Creative Destruction in the Software Industry

Steve Hamm

It's fascinating to witness the phenomenon of people who created sizable chunks of the software industry coming back with open source or on-demand companies aimed at disrupting the very market segments they helped build. The latest example I have come across is Alfresco, an open source enterprise content management software company based in the U.K. Its co-founders are John Powell, the CEO, who was formerly COO of Business Objects, and John Newton, the CTO, who was the founder of Documentum, the document-management pioneer. Alfresco's goal is to offer corporations and governments an open-source alternative to the big, complex, and expensive document and content management systems that are now sold by the likes of IBM and EMC.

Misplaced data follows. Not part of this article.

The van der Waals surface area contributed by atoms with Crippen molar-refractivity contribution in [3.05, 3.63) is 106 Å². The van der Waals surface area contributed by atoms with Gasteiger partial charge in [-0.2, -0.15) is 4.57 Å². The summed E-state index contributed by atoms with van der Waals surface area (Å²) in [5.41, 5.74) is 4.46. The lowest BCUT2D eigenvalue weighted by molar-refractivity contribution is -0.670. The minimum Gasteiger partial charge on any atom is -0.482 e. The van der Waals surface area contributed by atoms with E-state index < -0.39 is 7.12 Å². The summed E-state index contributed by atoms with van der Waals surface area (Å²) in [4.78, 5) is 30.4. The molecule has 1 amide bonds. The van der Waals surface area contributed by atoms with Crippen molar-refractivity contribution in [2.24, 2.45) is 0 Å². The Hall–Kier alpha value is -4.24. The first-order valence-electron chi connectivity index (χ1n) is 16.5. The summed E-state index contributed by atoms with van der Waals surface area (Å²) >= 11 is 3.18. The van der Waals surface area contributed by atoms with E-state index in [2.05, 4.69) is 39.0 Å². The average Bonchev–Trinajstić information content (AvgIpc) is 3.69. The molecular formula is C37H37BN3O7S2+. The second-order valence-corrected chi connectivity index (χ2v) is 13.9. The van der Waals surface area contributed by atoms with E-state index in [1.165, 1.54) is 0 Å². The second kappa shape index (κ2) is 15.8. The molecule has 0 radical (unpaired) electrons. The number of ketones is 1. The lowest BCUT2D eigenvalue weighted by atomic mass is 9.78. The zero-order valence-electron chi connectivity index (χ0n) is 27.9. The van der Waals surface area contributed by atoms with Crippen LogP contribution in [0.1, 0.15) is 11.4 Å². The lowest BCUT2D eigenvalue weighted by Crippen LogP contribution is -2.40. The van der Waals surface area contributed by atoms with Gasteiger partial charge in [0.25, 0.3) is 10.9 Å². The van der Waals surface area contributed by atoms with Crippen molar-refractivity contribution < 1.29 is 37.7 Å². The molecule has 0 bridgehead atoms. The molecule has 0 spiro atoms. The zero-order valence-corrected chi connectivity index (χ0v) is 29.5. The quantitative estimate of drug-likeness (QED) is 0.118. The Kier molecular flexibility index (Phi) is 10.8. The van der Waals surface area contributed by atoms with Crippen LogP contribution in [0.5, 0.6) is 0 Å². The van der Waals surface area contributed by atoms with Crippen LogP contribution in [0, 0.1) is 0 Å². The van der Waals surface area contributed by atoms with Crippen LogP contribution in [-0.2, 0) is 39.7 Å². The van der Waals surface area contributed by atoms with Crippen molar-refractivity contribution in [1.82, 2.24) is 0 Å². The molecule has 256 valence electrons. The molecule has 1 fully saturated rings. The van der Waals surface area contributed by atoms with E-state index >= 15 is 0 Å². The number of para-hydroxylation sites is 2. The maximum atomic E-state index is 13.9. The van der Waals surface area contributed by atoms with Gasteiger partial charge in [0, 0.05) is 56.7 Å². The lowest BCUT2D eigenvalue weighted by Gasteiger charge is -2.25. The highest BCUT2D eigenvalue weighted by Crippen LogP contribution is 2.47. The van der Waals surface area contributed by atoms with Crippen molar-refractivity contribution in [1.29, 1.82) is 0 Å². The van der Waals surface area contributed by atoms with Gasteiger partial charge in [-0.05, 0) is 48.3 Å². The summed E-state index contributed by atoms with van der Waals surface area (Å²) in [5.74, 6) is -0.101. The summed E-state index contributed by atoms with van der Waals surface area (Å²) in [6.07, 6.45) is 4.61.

Alfreso has built up some momentum. Since posting its application on the SourceForge open source site a year ago, 350,000 people have downloaded it and the 30-person company has 200 paying customers, including the US branch of Japan's Daiwa bank and Virgin Money. Newton's technical vision is to provide simplicity and low cost through a content repository and a handful of applications, including document management. Plus, he's engineering some innovative new features. They include one that enables corporations to get a view of how re-designed Web sites will look and work before they go live, and another that allows them to dial back in history to see what was on their site at a given time on a given day. The business strategy, according to Powell, is to offer a simple best-of-breed alternative to the big system vendors, and pick off business from 200-or-so proprietary content management software companies that are limping along in obscurity. Like with dozens of other open source outfits, we'll have to see if this one gains traction. I'm betting the pedigree of its two founders will at least get the company's feet in a lot of doors.

Before it's here, it's on the Bloomberg Terminal.